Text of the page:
Butterflies are magnificent creatures- vibrant and colorful. They are very important for our ecosystem. Some butterflies have evolved symbiotic and parasitic relationships with social insects such as ants. Some species are pests because in their larval stages they can damage domestic crops or trees; however, some species are agents of pollination of some plants, and caterpillars of a few butterflies eat harmful insects. Butterflies exhibit polymorphism, mimicry and aposematism. Butterflies may have one or more broods per year. The number of generations per year varies from temperate to tropical regions with tropical regions showing a trend towards multivoltinism. Butterflies feed primarily on nectar from flowers. Some also derive nourishment from pollen tree sap, rotting fruit, dung, decaying flesh, and dissolved minerals in wet sand or dirt. Butterflies are important as pollinators for some species of plants as they can carry pollen over long distances.
Among the many species of butterflies a special mention has to be made of the truly breath taking Monarch butterflies. Monarch butterflies named so because of their huge size are also called as wanderers mostly because of the characteristic trait they exhibit of migration. These butterflies are famous for their southward migration and northward return in summer from Canada to Mexico and Baja California which spans the life of three to four generations of the butterfly. Monarch butterflies are one of the few insects which can cross the Atlantic. Monarch butterflies primarily feed on milkweed plants which contain cardiac glycosides which make them distasteful as preys and thus protect them from their predators.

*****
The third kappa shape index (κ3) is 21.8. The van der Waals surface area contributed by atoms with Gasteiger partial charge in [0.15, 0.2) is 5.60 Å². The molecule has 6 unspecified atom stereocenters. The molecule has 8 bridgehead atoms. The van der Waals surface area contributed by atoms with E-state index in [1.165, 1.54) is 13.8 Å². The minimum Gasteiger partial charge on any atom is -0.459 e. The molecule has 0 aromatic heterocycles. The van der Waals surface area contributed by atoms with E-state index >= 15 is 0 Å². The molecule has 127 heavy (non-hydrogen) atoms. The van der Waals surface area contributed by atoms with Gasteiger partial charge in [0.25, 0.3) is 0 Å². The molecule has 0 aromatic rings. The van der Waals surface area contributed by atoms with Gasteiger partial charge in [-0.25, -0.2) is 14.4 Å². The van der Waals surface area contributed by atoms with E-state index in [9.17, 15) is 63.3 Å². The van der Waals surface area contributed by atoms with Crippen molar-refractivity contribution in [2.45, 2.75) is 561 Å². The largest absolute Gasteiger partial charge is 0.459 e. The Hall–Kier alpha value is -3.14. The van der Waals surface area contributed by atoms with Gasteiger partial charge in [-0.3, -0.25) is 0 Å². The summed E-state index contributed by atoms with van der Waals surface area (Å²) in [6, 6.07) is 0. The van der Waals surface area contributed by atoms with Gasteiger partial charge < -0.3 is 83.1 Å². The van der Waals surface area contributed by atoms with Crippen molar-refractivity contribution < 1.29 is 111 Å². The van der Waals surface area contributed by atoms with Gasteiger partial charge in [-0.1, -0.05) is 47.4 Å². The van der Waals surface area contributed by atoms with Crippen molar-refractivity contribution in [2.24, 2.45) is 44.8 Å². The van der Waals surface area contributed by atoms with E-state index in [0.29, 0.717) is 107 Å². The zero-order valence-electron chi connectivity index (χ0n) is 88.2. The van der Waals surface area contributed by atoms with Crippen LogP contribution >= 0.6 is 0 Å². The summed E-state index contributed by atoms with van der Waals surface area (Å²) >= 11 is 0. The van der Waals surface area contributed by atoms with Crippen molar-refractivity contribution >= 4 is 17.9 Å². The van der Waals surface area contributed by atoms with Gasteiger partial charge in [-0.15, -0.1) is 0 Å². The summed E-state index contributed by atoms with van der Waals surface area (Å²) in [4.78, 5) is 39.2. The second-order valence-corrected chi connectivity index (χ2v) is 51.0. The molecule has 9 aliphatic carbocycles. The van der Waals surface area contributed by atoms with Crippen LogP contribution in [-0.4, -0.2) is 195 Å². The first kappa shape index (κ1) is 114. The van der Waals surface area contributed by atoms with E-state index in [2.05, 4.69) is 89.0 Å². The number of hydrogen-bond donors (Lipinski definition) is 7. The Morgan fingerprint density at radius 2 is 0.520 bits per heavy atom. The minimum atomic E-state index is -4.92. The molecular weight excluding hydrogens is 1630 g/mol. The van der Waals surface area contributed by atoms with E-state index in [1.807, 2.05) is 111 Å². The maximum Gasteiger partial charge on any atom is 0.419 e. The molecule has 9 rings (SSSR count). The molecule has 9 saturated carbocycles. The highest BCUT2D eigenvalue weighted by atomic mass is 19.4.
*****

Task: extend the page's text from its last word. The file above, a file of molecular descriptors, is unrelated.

Decline in insect populations over long periods is viewed as a natural phenomenon but this is not true in case of Monarch butterflies. “Monarchs have been faced with the loss of habitat for many years”, said Jen Baker, Head-of-the-Lake Land Trust Program coordinator for the Hamilton Naturalists’ Club.
Milkweed, the Monarch larvae’s main food source as well as where they lay their eggs, has been depleting. The main reason for this steady decline is the unrestricted use of pesticides and weedicides. These harmful and toxic chemicals might protect the other plants from insects but they sure manage to kill the milkweed plant. The number of milkweed plants has decreased by 58 percent from 1997 to 2010 almost entirely from losses in cultivated fields due to indiscriminate use of herbicides. An army of volunteers in the U of M-based Monarch Larva Monitoring Project has been collecting data on the numbers of monarch eggs per milkweed plant in more than 800 milkweed patches around the country Also, since monarchs lay more eggs on milkweeds if they’re in cultivated fields, egg production was disproportionately affected by the loss of agricultural milkweed plants. The researchers estimate that between 1999 and 2010, monarch egg production in the Midwest dropped by 81 percent.
Christine Dell’Amore of National Geographic News wrote in her article dated 18th March, 2013 that in December 2012, scientists surveying Monarch habitat in Mexico’s Monarch Butterfly Biosphere Reserve found the insects occupied 59 percent less land than the previous year—the smallest area recorded in 20 years. Nine butterfly colonies were found in just 2.94 acres (1.19 hectares) of land, compared with 7.14 acres (2.89 hectares) in 2011 and a high of 44.9 acres (18.19 hectares) in 1997, according to the report, released March 13.
This is alarming news for the Monarch butterflies as well as us since widespread depletion of Monarch butterfly populations will have a direct effect on the pollination of some flowers and subsequently disturb the food chain. Thus it is the need of the hour to curb the use of toxic and harmful chemicals as weedicides and switch over to a more environment friendly as well as non-toxic way to protect the plants while ensuring that non-target species like butterflies are not harmed in any way. Termirepel and Rodrepel are coming of age products which have the unique attributes of being non-toxic and environment friendly insect and pest aversives. They are meant to repel and not kill the target species and have no effect whatsoever on non-target species like butterflies which are very helpful in pollination.